Monique van den Berg

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We consider coordinated traffic control for networks consisting of both urban roads and freeways. One of the main problems that has to be addressed when designing traffic control strategies for such networks is that we should prevent a shift of problems from the urban network to the freeway network (or vice versa) due to the applied control strategy. First,(More)
We develop a macroscopic model for mixed urban and freeway traffic networks that is particularly suited for control purposes. In particular, we use an extended version of the METANET traffic flow model to describe the evolution of the traffic flows in the freeway part of the network. For the urban network we propose a new model that is based on the Kashani(More)
We develop a control method for networks containing both urban roads and freeways. These two road types are closely connected: congestion on the freeway often causes spill-back leading to urban queues, slowing down the urban traffic, and vice versa. As a consequence, control measures taken in one of the two areas can have a significant influence on the(More)
Currently used traffic control measures, such as traffic signals, variable speed limits, ramp metering installations etc., are often not designed to influence the route choice of drivers. However, traffic control measures do influence the travel times that are experienced in the network. Since route choice is, at least for a part, based on experienced(More)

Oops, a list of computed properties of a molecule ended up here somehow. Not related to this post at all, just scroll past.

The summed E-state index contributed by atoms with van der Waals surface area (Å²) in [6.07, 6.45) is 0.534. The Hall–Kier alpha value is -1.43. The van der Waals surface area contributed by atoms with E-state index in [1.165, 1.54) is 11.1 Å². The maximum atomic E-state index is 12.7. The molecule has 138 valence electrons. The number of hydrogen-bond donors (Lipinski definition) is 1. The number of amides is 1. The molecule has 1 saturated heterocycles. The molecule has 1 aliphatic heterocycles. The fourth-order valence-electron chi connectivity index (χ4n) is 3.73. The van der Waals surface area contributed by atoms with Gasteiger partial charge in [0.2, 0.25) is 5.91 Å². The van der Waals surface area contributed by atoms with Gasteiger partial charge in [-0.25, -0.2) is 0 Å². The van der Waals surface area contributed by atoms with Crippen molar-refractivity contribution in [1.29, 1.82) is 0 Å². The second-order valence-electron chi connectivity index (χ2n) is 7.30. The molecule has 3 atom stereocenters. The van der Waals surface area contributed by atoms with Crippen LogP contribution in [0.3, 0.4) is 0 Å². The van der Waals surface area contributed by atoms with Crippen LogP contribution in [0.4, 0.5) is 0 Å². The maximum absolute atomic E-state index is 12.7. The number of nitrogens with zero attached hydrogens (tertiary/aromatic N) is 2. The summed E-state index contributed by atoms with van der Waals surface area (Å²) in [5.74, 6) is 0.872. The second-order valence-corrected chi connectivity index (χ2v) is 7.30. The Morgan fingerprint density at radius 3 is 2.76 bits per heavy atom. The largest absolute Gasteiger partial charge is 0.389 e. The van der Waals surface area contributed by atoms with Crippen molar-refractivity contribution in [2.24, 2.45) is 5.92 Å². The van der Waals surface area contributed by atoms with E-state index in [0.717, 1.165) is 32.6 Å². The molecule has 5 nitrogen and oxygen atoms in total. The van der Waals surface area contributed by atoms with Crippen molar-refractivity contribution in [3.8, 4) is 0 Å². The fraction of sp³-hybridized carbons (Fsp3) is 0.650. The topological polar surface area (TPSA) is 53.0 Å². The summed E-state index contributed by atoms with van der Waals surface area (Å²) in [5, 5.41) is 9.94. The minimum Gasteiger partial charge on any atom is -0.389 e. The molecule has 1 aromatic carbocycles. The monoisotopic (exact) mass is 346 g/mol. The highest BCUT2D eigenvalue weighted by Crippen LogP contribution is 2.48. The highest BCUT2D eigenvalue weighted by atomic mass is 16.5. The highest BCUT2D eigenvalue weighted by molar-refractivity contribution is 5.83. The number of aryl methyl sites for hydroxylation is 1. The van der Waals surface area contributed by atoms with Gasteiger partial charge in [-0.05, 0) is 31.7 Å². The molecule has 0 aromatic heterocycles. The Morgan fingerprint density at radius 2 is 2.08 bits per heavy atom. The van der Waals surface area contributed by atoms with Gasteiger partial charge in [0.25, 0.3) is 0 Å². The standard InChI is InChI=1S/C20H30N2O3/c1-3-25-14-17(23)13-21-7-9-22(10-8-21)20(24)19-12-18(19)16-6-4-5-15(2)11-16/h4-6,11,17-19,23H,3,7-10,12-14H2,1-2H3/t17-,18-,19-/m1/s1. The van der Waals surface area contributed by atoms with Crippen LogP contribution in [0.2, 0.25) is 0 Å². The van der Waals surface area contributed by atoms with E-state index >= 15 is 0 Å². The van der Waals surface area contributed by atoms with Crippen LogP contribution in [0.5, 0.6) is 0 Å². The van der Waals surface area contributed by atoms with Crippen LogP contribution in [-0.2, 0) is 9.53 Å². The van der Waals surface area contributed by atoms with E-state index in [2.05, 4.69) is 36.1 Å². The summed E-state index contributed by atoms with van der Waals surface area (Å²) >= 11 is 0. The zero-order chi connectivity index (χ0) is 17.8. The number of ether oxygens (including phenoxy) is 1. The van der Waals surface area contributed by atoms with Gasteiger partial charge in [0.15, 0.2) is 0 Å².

Traffic control measures like variable speed limits or outflow control can be used to influence the route choice of drivers. In this paper we develop a day-to-day route choice control method that is based on model predictive control (MPC). A basic route choice model forms the basis for the controller. We show that for the given model and for a linear cost(More)
To control the traffic flows near on-ramps and off-ramps, ramp metering installations can be used. We compare on-ramp metering and off-ramp metering, with respect to queue forming and total time spent. Both control measures are used to improve traffic flow on freeways, and both have influence on the route choice of the drivers. Although the two measures are(More)
We develop a day-to-day route choice control method that is based on model predictive control (MPC). To influence the route choice of drivers we propose to use traffic control measures like variable speed limits or outflow control. In previous papers we have developed MPC for route choice control in the case of a constant demand. In this paper we consider(More)
We develop a day-to-day route choice control method that is based on model predictive control (MPC). For the route choice we assume that drivers base their decision on the experienced travel times. These travel times can be influenced via existing control measures, e.g. outflow limits or variable speed limits. This allows us to indirectly influence the(More)
When there are different routes from origin to destination in a network, the traffic divides itself over these routes. The resulting assignment is often determined by the travel times on the different routes. When control measures are implemented the travel times for some routes change, which can lead to a change in the assignment. This change in assignment(More)